The maximum resolution in the X and Y directions is also set here. In the other options folder of Wizard Form, you can also select some initial settings closely related to scanning, such as the frequency used for scanning, the number of neutron conversions in one conversion, and the number of cycles of the scanning signal used in one subconversion, etc. . The second step is to set parameters in the parameter table of TTUM. The parameter table of TTUM includes various parameter options such as finger signal threshold, noise threshold, the maximum number of fingers that can be given, a variety of digital filter choices, and so on. The third step is to select the communication protocol and protocol parameters. Communication protocols include I2C, SPI and UART. Protocol parameters include port and port number definition, communication rate, and so on. After all parameters are set, all the code is generated by clicking Generate/Building Project. The hexadecimal code is programmed into the TTSP chip, and the touch screen system can be debugged through the USB-I2C bridge tool and the debugging software TUNER equipped with the TTUM module. Figure 2 is an interface for debugging using TUNER.
Figure 2: An interface for debugging with TUNER
2. Fully functional
The TTSP scheme can provide touch detection of up to ten fingers, continuous tracking of four fingers, and can recognize up to fourteen gestures with a single touch and twenty-seven gestures with two fingers. It can implement not only mutual capacitance scanning, but also self-capacitance scanning. In fact, it can also implement the alternate scanning of mutual capacitance and self-capacitance. It is the use of this alternate scanning that improves the performance of the multi-point capacitive touch screen. The waterproof function design of the multi-point capacitive touch screen and the realization of the stylus make use of the alternate scanning and selective scanning of mutual capacitance and self-capacitance. TTSP allows users to use touch keys simultaneously in the same touch screen item, which is very beneficial to some mobile phone users who wish to use touch keys separate from the touch screen. The debugging function provided by TTSP also makes the development of multi-point capacitive touch screen more intuitive and easy. The TTSP scheme supports stylus and proximity detection to make it more complete.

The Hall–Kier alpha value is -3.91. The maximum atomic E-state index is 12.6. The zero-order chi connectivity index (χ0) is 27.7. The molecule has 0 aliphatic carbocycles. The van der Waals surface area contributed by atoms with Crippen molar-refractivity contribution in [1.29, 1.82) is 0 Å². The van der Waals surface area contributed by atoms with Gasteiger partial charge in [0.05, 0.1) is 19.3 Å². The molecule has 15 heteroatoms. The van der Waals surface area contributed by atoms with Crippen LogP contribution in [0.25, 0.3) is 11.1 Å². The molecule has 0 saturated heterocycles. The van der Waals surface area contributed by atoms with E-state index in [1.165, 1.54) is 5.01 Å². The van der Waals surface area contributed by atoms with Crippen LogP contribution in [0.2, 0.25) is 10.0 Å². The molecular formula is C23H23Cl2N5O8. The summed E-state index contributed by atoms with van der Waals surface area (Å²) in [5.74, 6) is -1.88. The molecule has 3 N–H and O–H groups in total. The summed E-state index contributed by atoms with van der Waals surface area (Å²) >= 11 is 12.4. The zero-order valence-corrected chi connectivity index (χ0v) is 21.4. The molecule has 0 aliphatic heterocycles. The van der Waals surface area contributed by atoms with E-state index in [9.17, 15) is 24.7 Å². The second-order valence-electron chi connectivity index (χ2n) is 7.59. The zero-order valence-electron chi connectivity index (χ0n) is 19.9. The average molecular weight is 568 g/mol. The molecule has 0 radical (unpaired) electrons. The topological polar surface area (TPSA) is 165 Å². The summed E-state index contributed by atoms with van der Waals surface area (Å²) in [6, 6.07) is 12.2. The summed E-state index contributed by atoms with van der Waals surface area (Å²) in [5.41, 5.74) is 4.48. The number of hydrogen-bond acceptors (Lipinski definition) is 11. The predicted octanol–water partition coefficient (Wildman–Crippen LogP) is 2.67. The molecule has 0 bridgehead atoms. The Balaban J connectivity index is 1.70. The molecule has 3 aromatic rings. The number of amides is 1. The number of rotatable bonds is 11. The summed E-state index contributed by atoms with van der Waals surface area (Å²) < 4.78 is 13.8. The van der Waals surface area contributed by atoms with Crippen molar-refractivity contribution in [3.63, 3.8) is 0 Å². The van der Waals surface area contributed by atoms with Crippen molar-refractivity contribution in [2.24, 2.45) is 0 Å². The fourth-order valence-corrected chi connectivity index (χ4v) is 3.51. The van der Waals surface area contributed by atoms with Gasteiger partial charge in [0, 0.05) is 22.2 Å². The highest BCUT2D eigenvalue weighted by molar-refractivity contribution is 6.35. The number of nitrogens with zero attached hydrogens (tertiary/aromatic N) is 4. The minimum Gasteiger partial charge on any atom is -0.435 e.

3. Good performance
The TTSP scheme has not only high enough sensitivity to detect finger touches, but also high enough sensitivity to detect stylus “touches” and swipes. The TTSP scheme has strong noise immunity. It not only reduces input noise through reasonable hardware design, but also develops a variety of special filtering software for various noises to eliminate the influence of noise. Especially for low-end charger noise, it uses a specially developed filtering method now named “armor”, which effectively suppresses its noise. The selective use of these filters allows TTSP to have a sufficiently high signal-to-noise ratio. The positioning accuracy of the TTSP solution in the middle area of the touch screen can reach 0.5 mm, and the positioning accuracy at the edge of the touch screen can be less than 1.5 mm. The TTSP scheme is also low-power, with power consumption of less than 35mW when fully activated and less than 100uW in standby state. The TTSP solution is a single-chip, small-volume and high-efficiency solution with only 4 to 5 small capacitors for peripheral components, which is convenient for FPC wiring.
Although multi-point capacitive touch screen design has many design challenges, using the TTSP scheme can help designers easily face these challenges, making multi-point capacitive touch screen design easier and faster than ever.